IDEAS home Printed from https://ideas.repec.org/a/ags/jlofdr/27934.html
   My bibliography  Save this article

Nutritional Benefits And Consumer Willingness To Buy Genetically Modified Foods

Author

Listed:
  • Hossain, Ferdaus
  • Onyango, Benjamin M.
  • Adelaja, Adesoji O.
  • Schilling, Brian J.
  • Hallman, William K.

Abstract

This study analyzes U.S. consumersÂ’' acceptance of genetically modified foods within the ordered-probit-model framework. The willingness to consumer three difference GM foods is modeled in terms of consumersÂ’' economic, demographic, and value attributes. Empirical results indicate that respondentsÂ’' attitudes and perceptions of biotechnology and their views about various private and public institutions associated with this technology are important determinants of their acceptance of food biotechnology. We find that attitudinal variables have greater influence on the acceptance of food biotechnology than do consumers'Â’ economic and demographic attributes. We find significant difference in consumer attitudes between plant- and animal-based bioengineered food products. Compared to plant-based products, there is far less consensus on the acceptance of genetic modification in animals.

Suggested Citation

  • Hossain, Ferdaus & Onyango, Benjamin M. & Adelaja, Adesoji O. & Schilling, Brian J. & Hallman, William K., 2003. "Nutritional Benefits And Consumer Willingness To Buy Genetically Modified Foods," Journal of Food Distribution Research, Food Distribution Research Society, vol. 34(01), March.
  • Handle: RePEc:ags:jlofdr:27934
    as

    Download full text from publisher

    File URL: http://purl.umn.edu/27934
    Download Restriction: no

    References listed on IDEAS

    as
    1. Baker, Gregory A. & Burnham, Thomas A., 2001. "Consumer Response To Genetically Modified Foods: Market Segment Analysis And Implications For Producers And Policy Makers," Journal of Agricultural and Resource Economics, Western Agricultural Economics Association, vol. 26(02), December.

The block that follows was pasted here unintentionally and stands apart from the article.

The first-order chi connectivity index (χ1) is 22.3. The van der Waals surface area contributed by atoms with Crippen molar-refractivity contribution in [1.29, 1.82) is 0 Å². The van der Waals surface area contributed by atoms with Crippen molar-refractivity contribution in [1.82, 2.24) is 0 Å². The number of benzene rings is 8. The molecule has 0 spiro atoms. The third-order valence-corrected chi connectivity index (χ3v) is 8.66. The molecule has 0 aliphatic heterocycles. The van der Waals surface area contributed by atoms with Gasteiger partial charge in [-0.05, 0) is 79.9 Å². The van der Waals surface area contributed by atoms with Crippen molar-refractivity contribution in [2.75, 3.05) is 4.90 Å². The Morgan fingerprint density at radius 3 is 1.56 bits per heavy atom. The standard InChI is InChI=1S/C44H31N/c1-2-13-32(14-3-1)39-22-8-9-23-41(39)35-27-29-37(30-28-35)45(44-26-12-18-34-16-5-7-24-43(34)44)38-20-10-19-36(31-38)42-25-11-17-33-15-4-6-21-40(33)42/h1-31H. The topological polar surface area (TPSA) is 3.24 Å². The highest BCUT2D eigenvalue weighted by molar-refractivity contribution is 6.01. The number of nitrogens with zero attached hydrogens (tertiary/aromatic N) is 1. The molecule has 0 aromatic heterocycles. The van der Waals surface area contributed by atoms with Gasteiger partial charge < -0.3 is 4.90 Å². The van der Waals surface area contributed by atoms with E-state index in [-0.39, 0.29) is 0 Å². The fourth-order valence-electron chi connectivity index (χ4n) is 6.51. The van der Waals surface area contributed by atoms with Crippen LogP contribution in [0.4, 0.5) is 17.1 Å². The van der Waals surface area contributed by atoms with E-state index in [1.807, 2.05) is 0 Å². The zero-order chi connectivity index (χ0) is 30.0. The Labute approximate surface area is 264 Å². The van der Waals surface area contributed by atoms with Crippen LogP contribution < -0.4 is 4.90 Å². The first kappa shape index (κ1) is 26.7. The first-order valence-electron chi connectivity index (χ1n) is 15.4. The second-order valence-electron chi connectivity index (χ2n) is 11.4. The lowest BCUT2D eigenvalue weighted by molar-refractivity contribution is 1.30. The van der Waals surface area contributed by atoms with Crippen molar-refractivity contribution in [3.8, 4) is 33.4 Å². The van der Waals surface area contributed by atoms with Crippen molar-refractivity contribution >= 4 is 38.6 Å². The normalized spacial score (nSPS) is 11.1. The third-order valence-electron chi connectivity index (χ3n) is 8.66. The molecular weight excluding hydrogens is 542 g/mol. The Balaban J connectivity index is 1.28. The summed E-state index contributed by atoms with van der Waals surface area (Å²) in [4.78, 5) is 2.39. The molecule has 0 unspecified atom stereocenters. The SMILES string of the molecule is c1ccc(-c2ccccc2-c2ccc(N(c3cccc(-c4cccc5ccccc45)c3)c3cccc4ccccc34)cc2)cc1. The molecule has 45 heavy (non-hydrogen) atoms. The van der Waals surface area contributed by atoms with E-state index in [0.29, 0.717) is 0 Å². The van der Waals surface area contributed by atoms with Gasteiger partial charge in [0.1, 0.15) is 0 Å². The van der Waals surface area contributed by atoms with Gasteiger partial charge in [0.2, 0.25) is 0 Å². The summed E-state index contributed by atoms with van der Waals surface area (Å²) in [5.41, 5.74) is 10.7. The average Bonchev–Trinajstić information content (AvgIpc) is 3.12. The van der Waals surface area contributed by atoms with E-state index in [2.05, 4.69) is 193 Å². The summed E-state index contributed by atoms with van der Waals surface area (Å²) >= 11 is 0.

Full references (including those not matched with items on IDEAS)

    Citations

    Citations are extracted by the CitEc Project, subscribe to its RSS feed for this item.
    as


    Cited by:

    1. Simon Chege Kimenju & Hugo De Groote, 2008. "Consumer willingness to pay for genetically modified food in Kenya," Agricultural Economics, International Association of Agricultural Economists, vol. 38(1), pages 35-46, January.

    Corrections

    All material on this site has been provided by the respective publishers and authors. You can help correct errors and omissions. When requesting a correction, please mention this item's handle: RePEc:ags:jlofdr:27934. See general information about how to correct material in RePEc.

    For technical questions regarding this item, or to correct its authors, title, abstract, bibliographic or download information, contact: (AgEcon Search). General contact details of provider: http://edirc.repec.org/data/fdrssea.html .

    If you have authored this item and are not yet registered with RePEc, we encourage you to do it here. This allows to link your profile to this item. It also allows you to accept potential citations to this item that we are uncertain about.

    If CitEc recognized a reference but did not link an item in RePEc to it, you can help with this form .

    If you know of missing items citing this one, you can help us creating those links by adding the relevant references in the same way as above, for each refering item. If you are a registered author of this item, you may also want to check the "citations" tab in your RePEc Author Service profile, as there may be some citations waiting for confirmation.

    Please note that corrections may take a couple of weeks to filter through the various RePEc services.

    IDEAS is a RePEc service hosted by the Research Division of the Federal Reserve Bank of St. Louis . RePEc uses bibliographic data supplied by the respective publishers.